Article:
The psychology program is an intensive program that teaches both grammatical and science courses. Research methods are explained in full detail and prepare you for the research required in a psychology career. Many different mental disorders and behaviors are studied extensively which gives a clear cut understanding of how these disorders effect people. The instructors are extremely helpful with any questions or concerns and are very understanding as long as you put forth the effort needed to pass the class.
Arizona State University's Online classes were a life saver for me. In my life situation, I do not have an option to stop working and go to school. With online courses I was able to work full time during the day and attend my classes at night. I was extremely impressed with the quality of the online courses!
I would tell anyone to be very wary of transferring into ASU and when dealing with advisors. I have been royally s*****d for the upcoming year by having some pretty c****y advising that has left me without required credits that I was previously led to believe I already had earned, and I am not having to do those credits and take yet another semester (I was supposed to graduate this coming Spring). And it is looking like those extra credits will have to be paid for out of my own pocket rather than by financial aid. So, if you are a high school aged kid and you are thinking about college and are considering ASU: proceed at your own risk. I would HIGHLY advise you to know exactly what credits you will need, when you will complete, them, how long it will take, etc. You CANNOT trust the advising team at ASU to help you here, from my experience. Actually, be careful with ASU period!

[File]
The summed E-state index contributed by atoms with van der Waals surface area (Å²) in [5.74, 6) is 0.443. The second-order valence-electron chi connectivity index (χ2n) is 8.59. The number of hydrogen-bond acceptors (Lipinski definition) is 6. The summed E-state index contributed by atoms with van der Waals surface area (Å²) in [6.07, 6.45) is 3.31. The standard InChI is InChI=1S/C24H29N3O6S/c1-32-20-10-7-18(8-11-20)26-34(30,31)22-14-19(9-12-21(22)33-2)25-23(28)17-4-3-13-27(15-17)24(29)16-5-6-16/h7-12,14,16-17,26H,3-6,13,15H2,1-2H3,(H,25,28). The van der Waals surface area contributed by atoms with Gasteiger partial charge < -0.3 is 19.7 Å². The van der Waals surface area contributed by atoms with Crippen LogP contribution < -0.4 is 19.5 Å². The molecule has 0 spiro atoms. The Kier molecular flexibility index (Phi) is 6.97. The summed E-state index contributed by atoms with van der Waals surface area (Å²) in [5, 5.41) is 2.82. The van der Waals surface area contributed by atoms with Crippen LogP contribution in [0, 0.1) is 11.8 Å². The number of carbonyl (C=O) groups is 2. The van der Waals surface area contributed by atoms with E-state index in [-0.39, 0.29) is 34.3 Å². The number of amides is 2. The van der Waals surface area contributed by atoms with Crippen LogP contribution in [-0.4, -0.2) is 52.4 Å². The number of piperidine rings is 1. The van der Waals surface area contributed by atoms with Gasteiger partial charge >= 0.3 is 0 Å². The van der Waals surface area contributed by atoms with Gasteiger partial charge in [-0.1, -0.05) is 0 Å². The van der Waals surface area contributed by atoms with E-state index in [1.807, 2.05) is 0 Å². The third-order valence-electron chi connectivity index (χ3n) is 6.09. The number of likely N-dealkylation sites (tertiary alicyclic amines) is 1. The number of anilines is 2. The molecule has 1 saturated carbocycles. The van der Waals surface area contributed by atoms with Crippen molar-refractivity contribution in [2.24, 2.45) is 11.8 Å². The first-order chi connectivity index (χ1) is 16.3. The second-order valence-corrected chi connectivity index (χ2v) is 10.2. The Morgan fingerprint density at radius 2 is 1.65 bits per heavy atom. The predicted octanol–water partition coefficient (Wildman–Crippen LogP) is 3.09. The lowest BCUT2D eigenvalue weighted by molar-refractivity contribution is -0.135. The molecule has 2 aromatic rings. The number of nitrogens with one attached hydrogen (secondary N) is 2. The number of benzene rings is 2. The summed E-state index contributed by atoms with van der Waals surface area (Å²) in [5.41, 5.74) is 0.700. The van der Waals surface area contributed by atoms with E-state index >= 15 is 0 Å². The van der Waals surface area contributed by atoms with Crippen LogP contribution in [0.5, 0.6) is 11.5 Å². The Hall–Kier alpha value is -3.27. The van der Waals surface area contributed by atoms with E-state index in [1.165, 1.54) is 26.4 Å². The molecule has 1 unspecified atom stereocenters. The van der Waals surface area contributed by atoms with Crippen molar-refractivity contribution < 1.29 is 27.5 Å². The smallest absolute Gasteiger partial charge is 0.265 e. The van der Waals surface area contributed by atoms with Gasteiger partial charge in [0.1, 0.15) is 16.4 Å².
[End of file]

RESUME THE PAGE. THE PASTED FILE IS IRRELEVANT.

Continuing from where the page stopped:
Arizona State University provides great faculty with diverse experiences, but most importantly they want to invest in their students lives. I personally became close with one of my professors who to this day I can still visit in her office hours for both advice and just to talk about any insecurities I have about the future. It's not only important to have a knowledgeable teacher, but also one who invests and cares about their students.
Arizona State University stretches across four campuses and online. The best part? Students, regardless of major, can take classes anywhere! During a semester, I was unable to be on campus but did not have to stop taking courses because I was able to use the online platform to learn. When college dorm living because to expensive and I moved home, I was able to take classes on the campuses closest to me even though my major was housed on the main campus. ASU is a place to learn, make friends, get involved, create networks, and build memories. I highly encourage anyone to attend Arizona State University.
Arizona State University (ASU) has a plethora of resources available at a students fingertips. There are immense amounts of opportunities: student organizations, flexibility of scheduling classes, and the well-established academic department. All of these can allow a student to thrive academically, personally and professionally growth. The challenging aspect of being an ASU student is navigating the sometimes overwhelming amount of stimuli the campus offers. Because of its mere size, its difficulty to know about all the resources the university offers.